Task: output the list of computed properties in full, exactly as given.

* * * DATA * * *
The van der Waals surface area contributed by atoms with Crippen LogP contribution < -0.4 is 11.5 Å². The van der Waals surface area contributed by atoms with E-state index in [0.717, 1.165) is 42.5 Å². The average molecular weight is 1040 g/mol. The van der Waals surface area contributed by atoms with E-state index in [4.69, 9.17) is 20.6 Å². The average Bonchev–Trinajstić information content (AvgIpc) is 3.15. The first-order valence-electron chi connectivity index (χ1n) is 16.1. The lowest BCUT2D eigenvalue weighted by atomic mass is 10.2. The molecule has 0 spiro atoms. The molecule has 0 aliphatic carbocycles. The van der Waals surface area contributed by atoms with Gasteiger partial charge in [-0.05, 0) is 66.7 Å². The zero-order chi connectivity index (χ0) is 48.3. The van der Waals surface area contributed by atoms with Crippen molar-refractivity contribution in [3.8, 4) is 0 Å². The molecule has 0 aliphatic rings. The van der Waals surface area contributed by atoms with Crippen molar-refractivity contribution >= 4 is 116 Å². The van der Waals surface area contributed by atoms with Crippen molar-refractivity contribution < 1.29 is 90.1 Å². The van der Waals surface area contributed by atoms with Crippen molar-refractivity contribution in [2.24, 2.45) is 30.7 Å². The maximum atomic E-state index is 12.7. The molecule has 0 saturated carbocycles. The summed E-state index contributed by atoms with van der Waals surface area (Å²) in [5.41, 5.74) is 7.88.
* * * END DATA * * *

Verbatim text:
The van der Waals surface area contributed by atoms with Crippen LogP contribution < -0.4 is 11.5 Å². The van der Waals surface area contributed by atoms with E-state index in [0.717, 1.165) is 42.5 Å². The average molecular weight is 1040 g/mol. The van der Waals surface area contributed by atoms with E-state index in [4.69, 9.17) is 20.6 Å². The average Bonchev–Trinajstić information content (AvgIpc) is 3.15. The first-order valence-electron chi connectivity index (χ1n) is 16.1. The lowest BCUT2D eigenvalue weighted by atomic mass is 10.2. The molecule has 0 spiro atoms. The molecule has 0 aliphatic carbocycles. The van der Waals surface area contributed by atoms with Gasteiger partial charge in [-0.05, 0) is 66.7 Å². The zero-order chi connectivity index (χ0) is 48.3. The van der Waals surface area contributed by atoms with Crippen molar-refractivity contribution in [3.8, 4) is 0 Å². The molecule has 0 aliphatic rings. The van der Waals surface area contributed by atoms with Crippen molar-refractivity contribution >= 4 is 116 Å². The van der Waals surface area contributed by atoms with Crippen molar-refractivity contribution < 1.29 is 90.1 Å². The van der Waals surface area contributed by atoms with Crippen molar-refractivity contribution in [2.24, 2.45) is 30.7 Å². The maximum atomic E-state index is 12.7. The molecule has 0 saturated carbocycles. The summed E-state index contributed by atoms with van der Waals surface area (Å²) in [5.41, 5.74) is 7.88.